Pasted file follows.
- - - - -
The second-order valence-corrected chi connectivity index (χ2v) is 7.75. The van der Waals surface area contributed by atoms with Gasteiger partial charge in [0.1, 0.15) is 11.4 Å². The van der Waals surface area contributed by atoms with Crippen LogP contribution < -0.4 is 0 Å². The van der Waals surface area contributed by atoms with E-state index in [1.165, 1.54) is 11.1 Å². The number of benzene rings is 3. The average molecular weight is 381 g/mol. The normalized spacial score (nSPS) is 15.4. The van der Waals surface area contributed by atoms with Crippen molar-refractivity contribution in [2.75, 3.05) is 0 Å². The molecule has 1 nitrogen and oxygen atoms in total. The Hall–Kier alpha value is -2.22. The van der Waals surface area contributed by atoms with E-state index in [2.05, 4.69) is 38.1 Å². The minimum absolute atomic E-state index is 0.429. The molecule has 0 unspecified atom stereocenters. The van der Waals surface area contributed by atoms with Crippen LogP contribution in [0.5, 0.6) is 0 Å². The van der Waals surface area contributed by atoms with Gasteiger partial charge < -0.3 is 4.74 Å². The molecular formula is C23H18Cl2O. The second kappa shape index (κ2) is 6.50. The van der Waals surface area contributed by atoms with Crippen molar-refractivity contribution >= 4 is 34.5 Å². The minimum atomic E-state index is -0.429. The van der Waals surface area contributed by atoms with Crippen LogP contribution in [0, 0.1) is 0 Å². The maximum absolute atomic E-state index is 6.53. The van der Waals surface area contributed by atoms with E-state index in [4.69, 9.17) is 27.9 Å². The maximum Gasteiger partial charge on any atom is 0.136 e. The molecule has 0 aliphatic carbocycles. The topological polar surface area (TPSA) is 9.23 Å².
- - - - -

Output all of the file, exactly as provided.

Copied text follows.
The second-order valence-corrected chi connectivity index (χ2v) is 7.75. The van der Waals surface area contributed by atoms with Gasteiger partial charge in [0.1, 0.15) is 11.4 Å². The van der Waals surface area contributed by atoms with Crippen LogP contribution < -0.4 is 0 Å². The van der Waals surface area contributed by atoms with E-state index in [1.165, 1.54) is 11.1 Å². The number of benzene rings is 3. The average molecular weight is 381 g/mol. The normalized spacial score (nSPS) is 15.4. The van der Waals surface area contributed by atoms with Crippen molar-refractivity contribution in [2.75, 3.05) is 0 Å². The molecule has 1 nitrogen and oxygen atoms in total. The Hall–Kier alpha value is -2.22. The van der Waals surface area contributed by atoms with E-state index in [2.05, 4.69) is 38.1 Å². The minimum absolute atomic E-state index is 0.429. The molecule has 0 unspecified atom stereocenters. The van der Waals surface area contributed by atoms with Crippen LogP contribution in [0.5, 0.6) is 0 Å². The van der Waals surface area contributed by atoms with Gasteiger partial charge < -0.3 is 4.74 Å². The molecular formula is C23H18Cl2O. The second kappa shape index (κ2) is 6.50. The van der Waals surface area contributed by atoms with Crippen molar-refractivity contribution >= 4 is 34.5 Å². The minimum atomic E-state index is -0.429. The van der Waals surface area contributed by atoms with Crippen LogP contribution in [0, 0.1) is 0 Å². The maximum absolute atomic E-state index is 6.53. The van der Waals surface area contributed by atoms with E-state index in [4.69, 9.17) is 27.9 Å². The maximum Gasteiger partial charge on any atom is 0.136 e. The molecule has 0 aliphatic carbocycles. The topological polar surface area (TPSA) is 9.23 Å².